30th March 2003

I had a surprise in the night on Thursday. I lay awake coming to realize that I actually care for my current day job, working as an English teacher for 13-18 year olds. I was heading off that morning for a job interview that would give me 19 weeks holiday a year, good writing time, but duly turned it down.

That doesn't mean I'm not counting down the days till the Easter holiday, when I fly down to Framce and have a couple of weeks in which to write. After that I'll be counting down to the summer holiday when a month of pure writing can come my way. How good it is though to be doing a job in which you do see the rewards. How grand to see kids changing and growing, to transmit some enthusiasm for literature and see it taking a grip on young hearts and minds.

That's being a bit rosy. Dozens of kids I teach still can't really give a toss for anything I'm showing to them and a lot of my time is spent imposing discipline. Such is the way of the world. It does though feel fine and right to be part of the current of life, instead of the writer's tack of sitting on the sidelines and commenting.

We have an active writers' group going at the school now too. It's in its early stages, I'm tending to talk more than I planned to do, holding something like a masterclass, but soon we should have a bunch of work in from the kids. I'm hoping it's radical.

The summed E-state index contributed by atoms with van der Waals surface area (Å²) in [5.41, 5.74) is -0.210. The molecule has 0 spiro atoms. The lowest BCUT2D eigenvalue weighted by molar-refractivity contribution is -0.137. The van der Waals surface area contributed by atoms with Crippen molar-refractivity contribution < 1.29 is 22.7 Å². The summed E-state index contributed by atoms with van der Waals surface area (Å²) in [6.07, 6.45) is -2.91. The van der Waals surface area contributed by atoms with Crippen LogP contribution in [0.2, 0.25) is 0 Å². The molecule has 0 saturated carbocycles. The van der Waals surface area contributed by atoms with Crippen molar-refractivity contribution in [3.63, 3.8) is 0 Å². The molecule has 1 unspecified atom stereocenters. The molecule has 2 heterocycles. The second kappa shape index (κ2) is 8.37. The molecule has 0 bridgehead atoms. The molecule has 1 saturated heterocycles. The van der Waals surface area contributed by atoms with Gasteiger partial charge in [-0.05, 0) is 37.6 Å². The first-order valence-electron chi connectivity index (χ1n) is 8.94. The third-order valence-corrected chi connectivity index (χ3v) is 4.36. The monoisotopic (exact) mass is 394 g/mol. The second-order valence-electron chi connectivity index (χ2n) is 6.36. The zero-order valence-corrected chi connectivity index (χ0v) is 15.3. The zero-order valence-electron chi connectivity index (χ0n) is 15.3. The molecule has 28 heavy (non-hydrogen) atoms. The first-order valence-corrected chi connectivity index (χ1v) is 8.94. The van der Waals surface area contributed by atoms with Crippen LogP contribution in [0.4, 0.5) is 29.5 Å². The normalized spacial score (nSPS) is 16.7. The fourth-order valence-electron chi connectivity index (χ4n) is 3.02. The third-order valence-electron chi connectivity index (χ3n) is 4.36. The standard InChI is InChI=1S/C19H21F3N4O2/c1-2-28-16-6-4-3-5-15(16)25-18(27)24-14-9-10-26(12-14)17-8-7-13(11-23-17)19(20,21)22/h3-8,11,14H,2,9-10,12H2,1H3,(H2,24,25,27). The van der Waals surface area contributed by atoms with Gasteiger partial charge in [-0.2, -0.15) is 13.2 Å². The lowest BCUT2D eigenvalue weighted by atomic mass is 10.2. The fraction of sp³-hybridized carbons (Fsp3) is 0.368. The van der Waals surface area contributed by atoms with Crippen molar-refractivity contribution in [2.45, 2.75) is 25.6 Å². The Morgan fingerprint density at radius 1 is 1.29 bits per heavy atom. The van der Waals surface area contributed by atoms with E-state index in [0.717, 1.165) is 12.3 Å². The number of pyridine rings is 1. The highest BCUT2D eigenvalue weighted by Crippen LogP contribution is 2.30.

In writing terms it is a case of 'know your audience'. It's interesting to see just how much normally passes most people by. For example few people have a sense of proverbs any more. 'One swallow doesn't make a summer' brings no trace of recognition, and even when parents manage to dredge up a proverb or two they don't know what they mean. Here I am, aged 46, digging up my own popular culture and offering it up as some hidden lore.

The trick of teaching, of course, is that it's not a one-way flow. Research in America shows children talking to their parents for an average of 40 minutes a week. Every week I see hundreds of kids for much more than that. There's a lot we can tell each other. Years ago I took a question to Mother Meera. "Teaching is primary, writing is secondary," came her response. I sought to edit her answer at the time, to suit what I wanted to hear, but I'm coming to see her statement might have been simply true.

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